New Year’s Weight Loss Resolution? Consider your dog, too! Series | Part 1

Understanding Obesity in Dogs

“This will be the year I start working out again, and eating better!” If this statement sounds remotely similar to your New Year’s resolution, consider including your dog in that goal. Many studies have found anywhere from 30-50% of canines are overweight or obese, mirroring numbers in the United States human population. Similar to humans, obesity in animals can lead to a variety of health issues including but not limited to arthritis, diabetes, and heart disease. Overweight animals have been shown to be less active and social, and can have a shortened lifespan. Pet obesity is a complex issue that has to do with both how much food is eaten and how the body uses that food. How much food is eaten is affected by the dog’s appetite and the caregiver’s feed behavior (e.g., “Fluffy begs” and “I love giving Fluffy treats”), whereas how the body uses that food can be affected by the dog’s activity level and how efficiently the body uses energy.

So how does your veterinarian diagnose your dog as obese? Veterinarians employ many tactics to fully understand your animal’s health. They might ask you questions such as what type and amount of food you feed to your pet, whether your pet receives treats or not, and their activity levels, along with performing a physical exam on your dog. During the physical exam, your veterinarian will typically weigh your dog as well as determine their overall body condition score (BCS) using a 9-point scoring system.  The scores are as follows:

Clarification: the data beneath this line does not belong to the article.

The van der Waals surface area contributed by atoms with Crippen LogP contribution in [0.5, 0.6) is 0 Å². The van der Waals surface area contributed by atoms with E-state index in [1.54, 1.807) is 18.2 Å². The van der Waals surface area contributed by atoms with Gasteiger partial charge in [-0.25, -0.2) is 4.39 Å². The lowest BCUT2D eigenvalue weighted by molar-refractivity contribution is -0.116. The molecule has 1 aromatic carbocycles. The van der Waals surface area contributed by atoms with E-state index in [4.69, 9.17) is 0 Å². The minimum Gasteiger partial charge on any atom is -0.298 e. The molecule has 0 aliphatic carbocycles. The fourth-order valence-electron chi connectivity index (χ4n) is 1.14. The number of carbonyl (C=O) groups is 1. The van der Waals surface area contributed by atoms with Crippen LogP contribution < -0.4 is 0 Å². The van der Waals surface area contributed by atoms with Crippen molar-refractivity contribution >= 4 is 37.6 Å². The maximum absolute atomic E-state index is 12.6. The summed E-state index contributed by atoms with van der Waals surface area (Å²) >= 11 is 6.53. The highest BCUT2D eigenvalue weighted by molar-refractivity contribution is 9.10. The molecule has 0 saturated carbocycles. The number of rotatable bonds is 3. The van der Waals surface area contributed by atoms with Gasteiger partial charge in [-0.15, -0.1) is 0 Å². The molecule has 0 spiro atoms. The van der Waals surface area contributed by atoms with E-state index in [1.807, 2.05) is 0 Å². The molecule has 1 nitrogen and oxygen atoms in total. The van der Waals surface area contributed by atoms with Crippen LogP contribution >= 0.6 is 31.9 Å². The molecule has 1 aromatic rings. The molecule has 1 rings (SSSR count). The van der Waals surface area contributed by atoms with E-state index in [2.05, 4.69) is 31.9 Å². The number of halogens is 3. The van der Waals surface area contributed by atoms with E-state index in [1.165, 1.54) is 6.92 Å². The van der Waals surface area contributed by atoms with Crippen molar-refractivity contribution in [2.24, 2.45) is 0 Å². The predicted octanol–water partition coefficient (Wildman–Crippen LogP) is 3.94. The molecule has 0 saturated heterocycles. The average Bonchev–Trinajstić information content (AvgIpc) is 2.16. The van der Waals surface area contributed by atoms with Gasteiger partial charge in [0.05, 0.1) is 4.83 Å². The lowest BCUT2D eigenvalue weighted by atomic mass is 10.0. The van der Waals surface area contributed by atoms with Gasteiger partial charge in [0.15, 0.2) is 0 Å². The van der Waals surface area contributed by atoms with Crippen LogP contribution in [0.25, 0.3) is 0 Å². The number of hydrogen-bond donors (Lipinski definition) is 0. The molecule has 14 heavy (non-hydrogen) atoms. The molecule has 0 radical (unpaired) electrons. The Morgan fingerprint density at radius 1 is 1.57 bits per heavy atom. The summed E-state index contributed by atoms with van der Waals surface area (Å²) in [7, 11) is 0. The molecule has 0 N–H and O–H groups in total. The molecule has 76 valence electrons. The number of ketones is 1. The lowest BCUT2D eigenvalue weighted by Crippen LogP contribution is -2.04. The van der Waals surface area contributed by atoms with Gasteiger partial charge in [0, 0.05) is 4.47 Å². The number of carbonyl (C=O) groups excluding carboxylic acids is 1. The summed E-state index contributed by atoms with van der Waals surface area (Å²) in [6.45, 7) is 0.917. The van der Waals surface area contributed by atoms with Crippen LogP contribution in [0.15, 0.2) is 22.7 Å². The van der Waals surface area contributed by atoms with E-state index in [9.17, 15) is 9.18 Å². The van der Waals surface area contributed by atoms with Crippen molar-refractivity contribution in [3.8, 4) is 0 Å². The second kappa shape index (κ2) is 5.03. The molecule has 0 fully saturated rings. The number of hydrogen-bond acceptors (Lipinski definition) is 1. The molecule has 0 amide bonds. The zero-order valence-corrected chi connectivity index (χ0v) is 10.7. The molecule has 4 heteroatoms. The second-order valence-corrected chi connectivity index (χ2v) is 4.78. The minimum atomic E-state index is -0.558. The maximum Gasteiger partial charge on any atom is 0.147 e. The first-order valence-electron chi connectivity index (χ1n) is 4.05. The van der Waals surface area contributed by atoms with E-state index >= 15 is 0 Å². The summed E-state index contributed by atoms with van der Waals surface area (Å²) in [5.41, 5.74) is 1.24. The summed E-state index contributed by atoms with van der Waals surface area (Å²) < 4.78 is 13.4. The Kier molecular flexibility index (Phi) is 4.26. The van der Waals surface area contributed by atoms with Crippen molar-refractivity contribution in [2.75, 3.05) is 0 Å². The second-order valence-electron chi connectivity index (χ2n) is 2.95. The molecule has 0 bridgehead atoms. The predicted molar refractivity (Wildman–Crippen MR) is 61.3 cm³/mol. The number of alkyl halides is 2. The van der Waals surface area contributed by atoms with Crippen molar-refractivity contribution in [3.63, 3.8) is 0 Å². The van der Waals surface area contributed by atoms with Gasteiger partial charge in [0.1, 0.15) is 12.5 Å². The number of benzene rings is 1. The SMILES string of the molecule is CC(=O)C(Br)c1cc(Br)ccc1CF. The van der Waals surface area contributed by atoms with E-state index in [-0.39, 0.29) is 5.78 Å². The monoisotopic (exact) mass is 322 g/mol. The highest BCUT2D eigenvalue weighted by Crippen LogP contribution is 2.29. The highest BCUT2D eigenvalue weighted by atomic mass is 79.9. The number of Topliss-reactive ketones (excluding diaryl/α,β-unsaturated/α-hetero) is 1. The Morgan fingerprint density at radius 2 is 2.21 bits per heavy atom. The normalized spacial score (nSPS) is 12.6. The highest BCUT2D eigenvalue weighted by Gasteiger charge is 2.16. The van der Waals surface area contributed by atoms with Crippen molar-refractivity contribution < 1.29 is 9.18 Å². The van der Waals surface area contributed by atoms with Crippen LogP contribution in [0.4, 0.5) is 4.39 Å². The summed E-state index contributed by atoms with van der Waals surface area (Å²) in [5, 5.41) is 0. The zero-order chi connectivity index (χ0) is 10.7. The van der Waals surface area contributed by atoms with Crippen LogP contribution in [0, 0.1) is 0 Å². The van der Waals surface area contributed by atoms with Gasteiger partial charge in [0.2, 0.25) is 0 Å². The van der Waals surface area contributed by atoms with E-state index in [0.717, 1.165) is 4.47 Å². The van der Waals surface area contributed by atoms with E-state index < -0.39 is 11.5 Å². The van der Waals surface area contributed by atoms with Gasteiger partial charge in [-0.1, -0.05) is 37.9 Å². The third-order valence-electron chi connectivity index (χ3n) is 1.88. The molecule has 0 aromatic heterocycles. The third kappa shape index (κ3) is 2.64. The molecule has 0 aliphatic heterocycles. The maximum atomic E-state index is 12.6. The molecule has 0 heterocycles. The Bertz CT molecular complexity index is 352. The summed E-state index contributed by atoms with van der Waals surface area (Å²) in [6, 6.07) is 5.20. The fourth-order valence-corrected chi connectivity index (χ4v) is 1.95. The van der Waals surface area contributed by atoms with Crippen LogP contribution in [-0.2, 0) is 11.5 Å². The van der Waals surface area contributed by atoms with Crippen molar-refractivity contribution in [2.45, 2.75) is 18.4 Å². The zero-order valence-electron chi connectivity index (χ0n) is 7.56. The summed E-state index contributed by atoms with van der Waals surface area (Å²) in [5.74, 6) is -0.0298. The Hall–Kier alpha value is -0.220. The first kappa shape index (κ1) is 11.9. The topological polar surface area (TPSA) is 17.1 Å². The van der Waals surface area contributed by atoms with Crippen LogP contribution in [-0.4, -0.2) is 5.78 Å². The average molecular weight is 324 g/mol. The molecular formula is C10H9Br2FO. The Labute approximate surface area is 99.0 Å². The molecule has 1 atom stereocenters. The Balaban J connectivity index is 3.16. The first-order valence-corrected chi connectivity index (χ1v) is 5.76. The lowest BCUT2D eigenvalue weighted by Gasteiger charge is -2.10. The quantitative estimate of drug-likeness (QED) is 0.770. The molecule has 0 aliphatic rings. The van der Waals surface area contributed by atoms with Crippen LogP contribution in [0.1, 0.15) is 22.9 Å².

Simply looking at a dog does not give an accurate representation of their body condition, which is why you will see the veterinarian physically palpate prominent areas on the animal, such as their ribs, spine, and pelvis. If your pet is determined to be overweight, the veterinarian will estimate the target ideal weight for your dog. Each BCS point is considered approximately 10% of the animal’s ideal weight; there are also a variety of online calculators used to estimate target weights.

If your veterinarian determines that your pet does in fact need to lose weight, there are many different regiments (just like human diet culture)! You should have an at length conversation about what option fits you and your dog’s lifestyles best. It is important to remember that your veterinarian’s assessment of your dog’s body condition is not a judgement on your ability to care for your pet!



Gossellin, J., et al. “Canine Obesity – an Overview.” Journal of Veterinary Pharmacology and Therapeutics, vol. 30, no. s1, 2007, pp. 1–10. Wiley Online Library,

Shepherd, Megan. “Canine and Feline Obesity Management.” Veterinary Clinics: Small Animal Practice, vol. 51, no. 3, May 2021, pp. 653–67.,